There are a lot of things you don't realize are unusual until you step outside of them for a while.
The article below is by +Brad Templeton
, and his experience of being questioned by the FBI for taking a photo of the Sun. (His camera was apparently pointed in a direction which could have also caught a Federal building, although the building wasn't marked as such) If you live in the US, you're probably nodding your head and thinking that "yes, that's about what you should expect" – whether your second thought is "and that's horrifying" or "the government has to protect its buildings."
A few years ago, I was in Tel Aviv, and was carrying my camera, having spent some time photographing the city. My cousin (a professor of political science) and I were talking as we went to a meeting she had with some government official she was interviewing at a Ministry of Defense building. When I realized that we were right next to the building, I said "Oh, shit!" and hurriedly put my camera away. She was completely confused; why was I doing this?
It was only when she didn't understand at all that I realized how the behavior that I'm completely used to – that having a camera out in the vicinity of a government building (a military one, at that!) would be taken as such an open provocation that I would be almost certainly detained and the camera seized, if I was lucky – is neither historically normal in the US, nor is it common in the rest of the world. Even in Israel, a country that has good reason to have an extremely alert security posture, it had never occurred to anyone that possession of a camera in the vicinity of a government building should draw an immediate armed response.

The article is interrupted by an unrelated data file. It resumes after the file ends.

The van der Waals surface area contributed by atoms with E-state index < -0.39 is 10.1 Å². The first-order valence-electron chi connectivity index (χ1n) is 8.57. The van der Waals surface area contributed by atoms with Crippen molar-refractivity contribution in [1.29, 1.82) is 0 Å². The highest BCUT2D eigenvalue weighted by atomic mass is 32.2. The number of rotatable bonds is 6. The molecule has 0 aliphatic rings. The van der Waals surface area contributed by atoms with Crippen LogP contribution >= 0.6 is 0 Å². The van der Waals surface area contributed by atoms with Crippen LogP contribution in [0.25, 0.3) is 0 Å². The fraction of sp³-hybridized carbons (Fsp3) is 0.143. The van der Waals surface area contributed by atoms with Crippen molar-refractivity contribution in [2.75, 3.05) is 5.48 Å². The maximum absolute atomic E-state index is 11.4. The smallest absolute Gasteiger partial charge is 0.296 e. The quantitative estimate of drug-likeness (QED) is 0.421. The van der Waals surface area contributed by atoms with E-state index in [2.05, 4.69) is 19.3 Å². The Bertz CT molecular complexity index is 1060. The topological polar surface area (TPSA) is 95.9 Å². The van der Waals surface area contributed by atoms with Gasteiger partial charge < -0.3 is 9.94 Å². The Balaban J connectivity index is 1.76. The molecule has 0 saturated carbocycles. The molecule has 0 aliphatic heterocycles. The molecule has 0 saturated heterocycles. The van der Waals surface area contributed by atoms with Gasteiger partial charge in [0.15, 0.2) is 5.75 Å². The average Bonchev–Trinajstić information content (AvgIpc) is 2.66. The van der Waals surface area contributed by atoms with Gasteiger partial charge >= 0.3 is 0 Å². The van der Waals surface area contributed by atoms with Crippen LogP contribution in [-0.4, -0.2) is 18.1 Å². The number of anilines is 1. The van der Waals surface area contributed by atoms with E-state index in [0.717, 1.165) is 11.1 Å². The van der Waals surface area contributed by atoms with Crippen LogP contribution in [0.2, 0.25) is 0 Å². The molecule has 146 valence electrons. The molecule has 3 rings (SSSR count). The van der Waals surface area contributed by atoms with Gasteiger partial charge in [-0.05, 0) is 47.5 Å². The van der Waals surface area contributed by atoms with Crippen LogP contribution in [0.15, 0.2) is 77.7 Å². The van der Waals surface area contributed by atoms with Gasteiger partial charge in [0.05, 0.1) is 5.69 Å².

The rest of that trip was a similar exercise in noticing small differences. Re-entering the United States was another one; surrounded by signs warning you not to attempt to use a phone or photograph anything, you are moved through passport control, screens playing videos about the various crimes you are warned not to commit. At the end you show papers, and are fingerprinted, photographed, and interrogated. (This is what they did for citizens; I can't imagine what the non-citizens line was like) All the officials present, from the people inspecting papers to the people moving people about through the line, were overtly hostile; after the INS/DHS merger, USCIS clearly viewed its primary mission as preventing people from entering the country.
Not all of it has to do with "national security;" consider how children are allowed to play. In the US, they need to be monitored 24/7; playing in the front yard, much less going to the park on their own, is a sign of possibly criminal neglect. As a child in the US, I would go all over the neighborhood when playing; in Israel, my friends and I would roam over a good mile's radius, and my mother would routinely send seven-year-old me to the grocery store to pick things up.
When in the US for any length of time, this entire situation seems perfectly normal, and people wonder what I'm complaining about. And that's the thing: it had been feeling perfectly normal to me as well, until being out of the country for a few weeks reminded me that not only do other places not do this, but until recently, the US didn't, either.
Brad Templeton now has a police record, and any future investigations that touch on him will turn up that he was questioned for suspicious photography (and maybe more) of a government building. The fact that he has only this, and wasn't arrested or imprisoned, is largely because he looks like a respectable, white, professor.
I would ask when we started considering this "normal," but we all know the answer to that: after 9/11, when "security" became the watchword which would trump any question of legality or constitutionality. What worries me is that, fifteen years later, we are entering a world where there are adults with no memory of any other world. How do you move a world towards freedoms that nobody remembers, or argue against safety measures that "everybody knows" are required, since they've always been there?